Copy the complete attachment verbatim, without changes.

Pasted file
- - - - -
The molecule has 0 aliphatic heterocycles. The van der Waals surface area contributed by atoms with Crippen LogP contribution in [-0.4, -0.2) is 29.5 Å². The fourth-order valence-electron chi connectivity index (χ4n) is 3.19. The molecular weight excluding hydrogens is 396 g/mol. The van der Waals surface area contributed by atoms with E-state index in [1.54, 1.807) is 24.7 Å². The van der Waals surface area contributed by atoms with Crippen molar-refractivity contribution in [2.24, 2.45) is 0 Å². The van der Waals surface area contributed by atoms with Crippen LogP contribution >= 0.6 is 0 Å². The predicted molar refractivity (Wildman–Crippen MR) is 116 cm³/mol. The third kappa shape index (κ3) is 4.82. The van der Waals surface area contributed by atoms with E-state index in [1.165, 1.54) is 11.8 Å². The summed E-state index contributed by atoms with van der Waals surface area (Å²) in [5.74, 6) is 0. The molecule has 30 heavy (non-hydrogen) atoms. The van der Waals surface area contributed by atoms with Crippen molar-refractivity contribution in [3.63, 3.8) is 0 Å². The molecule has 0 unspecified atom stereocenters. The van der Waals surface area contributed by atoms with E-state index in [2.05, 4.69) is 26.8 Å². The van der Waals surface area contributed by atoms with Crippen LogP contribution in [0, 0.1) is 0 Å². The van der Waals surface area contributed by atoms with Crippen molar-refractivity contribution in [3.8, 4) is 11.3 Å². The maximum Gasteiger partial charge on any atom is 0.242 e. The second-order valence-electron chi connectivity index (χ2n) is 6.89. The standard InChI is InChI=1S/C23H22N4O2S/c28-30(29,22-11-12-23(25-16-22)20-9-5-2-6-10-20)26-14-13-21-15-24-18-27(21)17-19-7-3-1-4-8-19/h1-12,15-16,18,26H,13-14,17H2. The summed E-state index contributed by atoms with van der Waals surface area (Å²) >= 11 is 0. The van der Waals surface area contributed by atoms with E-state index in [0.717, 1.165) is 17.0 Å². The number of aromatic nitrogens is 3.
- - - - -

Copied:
The molecule has 0 aliphatic heterocycles. The van der Waals surface area contributed by atoms with Crippen LogP contribution in [-0.4, -0.2) is 29.5 Å². The fourth-order valence-electron chi connectivity index (χ4n) is 3.19. The molecular weight excluding hydrogens is 396 g/mol. The van der Waals surface area contributed by atoms with E-state index in [1.54, 1.807) is 24.7 Å². The van der Waals surface area contributed by atoms with Crippen molar-refractivity contribution in [2.24, 2.45) is 0 Å². The van der Waals surface area contributed by atoms with Crippen LogP contribution >= 0.6 is 0 Å². The predicted molar refractivity (Wildman–Crippen MR) is 116 cm³/mol. The third kappa shape index (κ3) is 4.82. The van der Waals surface area contributed by atoms with E-state index in [1.165, 1.54) is 11.8 Å². The summed E-state index contributed by atoms with van der Waals surface area (Å²) in [5.74, 6) is 0. The molecule has 30 heavy (non-hydrogen) atoms. The van der Waals surface area contributed by atoms with Crippen molar-refractivity contribution in [3.63, 3.8) is 0 Å². The molecule has 0 unspecified atom stereocenters. The van der Waals surface area contributed by atoms with E-state index in [2.05, 4.69) is 26.8 Å². The van der Waals surface area contributed by atoms with Crippen LogP contribution in [0, 0.1) is 0 Å². The van der Waals surface area contributed by atoms with Crippen molar-refractivity contribution in [3.8, 4) is 11.3 Å². The maximum Gasteiger partial charge on any atom is 0.242 e. The second-order valence-electron chi connectivity index (χ2n) is 6.89. The standard InChI is InChI=1S/C23H22N4O2S/c28-30(29,22-11-12-23(25-16-22)20-9-5-2-6-10-20)26-14-13-21-15-24-18-27(21)17-19-7-3-1-4-8-19/h1-12,15-16,18,26H,13-14,17H2. The summed E-state index contributed by atoms with van der Waals surface area (Å²) >= 11 is 0. The van der Waals surface area contributed by atoms with E-state index in [0.717, 1.165) is 17.0 Å². The number of aromatic nitrogens is 3.